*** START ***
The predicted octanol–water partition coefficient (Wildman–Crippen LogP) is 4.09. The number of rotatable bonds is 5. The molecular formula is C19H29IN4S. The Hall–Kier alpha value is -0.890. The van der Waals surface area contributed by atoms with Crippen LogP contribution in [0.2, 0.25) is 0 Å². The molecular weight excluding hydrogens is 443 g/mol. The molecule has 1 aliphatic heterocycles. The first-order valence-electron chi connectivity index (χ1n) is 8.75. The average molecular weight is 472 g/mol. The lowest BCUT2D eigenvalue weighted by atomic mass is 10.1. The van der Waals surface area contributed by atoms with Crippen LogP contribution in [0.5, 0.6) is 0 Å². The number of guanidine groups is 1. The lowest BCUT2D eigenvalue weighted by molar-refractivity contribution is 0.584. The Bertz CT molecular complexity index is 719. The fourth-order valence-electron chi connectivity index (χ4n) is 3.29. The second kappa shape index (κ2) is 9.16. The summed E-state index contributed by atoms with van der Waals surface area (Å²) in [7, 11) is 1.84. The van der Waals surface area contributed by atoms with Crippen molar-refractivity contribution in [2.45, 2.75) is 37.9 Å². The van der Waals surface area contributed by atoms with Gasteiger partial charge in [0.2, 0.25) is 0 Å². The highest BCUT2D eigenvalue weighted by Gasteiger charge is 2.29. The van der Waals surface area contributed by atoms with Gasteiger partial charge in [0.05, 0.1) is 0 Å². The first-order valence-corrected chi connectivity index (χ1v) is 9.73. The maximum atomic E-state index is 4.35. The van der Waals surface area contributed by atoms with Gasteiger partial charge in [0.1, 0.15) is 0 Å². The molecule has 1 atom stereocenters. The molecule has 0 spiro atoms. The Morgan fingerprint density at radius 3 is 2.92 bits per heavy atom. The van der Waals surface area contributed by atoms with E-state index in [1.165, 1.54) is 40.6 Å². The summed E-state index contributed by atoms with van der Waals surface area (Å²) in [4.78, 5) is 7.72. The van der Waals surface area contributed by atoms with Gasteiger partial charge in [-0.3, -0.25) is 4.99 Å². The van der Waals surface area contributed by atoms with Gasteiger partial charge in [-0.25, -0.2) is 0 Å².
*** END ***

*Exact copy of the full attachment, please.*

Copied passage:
The predicted octanol–water partition coefficient (Wildman–Crippen LogP) is 4.09. The number of rotatable bonds is 5. The molecular formula is C19H29IN4S. The Hall–Kier alpha value is -0.890. The van der Waals surface area contributed by atoms with Crippen LogP contribution in [0.2, 0.25) is 0 Å². The molecular weight excluding hydrogens is 443 g/mol. The molecule has 1 aliphatic heterocycles. The first-order valence-electron chi connectivity index (χ1n) is 8.75. The average molecular weight is 472 g/mol. The lowest BCUT2D eigenvalue weighted by atomic mass is 10.1. The van der Waals surface area contributed by atoms with Crippen LogP contribution in [0.5, 0.6) is 0 Å². The number of guanidine groups is 1. The lowest BCUT2D eigenvalue weighted by molar-refractivity contribution is 0.584. The Bertz CT molecular complexity index is 719. The fourth-order valence-electron chi connectivity index (χ4n) is 3.29. The second kappa shape index (κ2) is 9.16. The summed E-state index contributed by atoms with van der Waals surface area (Å²) in [7, 11) is 1.84. The van der Waals surface area contributed by atoms with Crippen molar-refractivity contribution in [2.45, 2.75) is 37.9 Å². The van der Waals surface area contributed by atoms with Gasteiger partial charge in [0.2, 0.25) is 0 Å². The highest BCUT2D eigenvalue weighted by Gasteiger charge is 2.29. The van der Waals surface area contributed by atoms with Gasteiger partial charge in [0.05, 0.1) is 0 Å². The first-order valence-corrected chi connectivity index (χ1v) is 9.73. The maximum atomic E-state index is 4.35. The van der Waals surface area contributed by atoms with Gasteiger partial charge in [0.1, 0.15) is 0 Å². The molecule has 1 atom stereocenters. The molecule has 0 spiro atoms. The Morgan fingerprint density at radius 3 is 2.92 bits per heavy atom. The van der Waals surface area contributed by atoms with E-state index in [1.165, 1.54) is 40.6 Å². The summed E-state index contributed by atoms with van der Waals surface area (Å²) in [4.78, 5) is 7.72. The van der Waals surface area contributed by atoms with Gasteiger partial charge in [-0.3, -0.25) is 4.99 Å². The van der Waals surface area contributed by atoms with Gasteiger partial charge in [-0.25, -0.2) is 0 Å².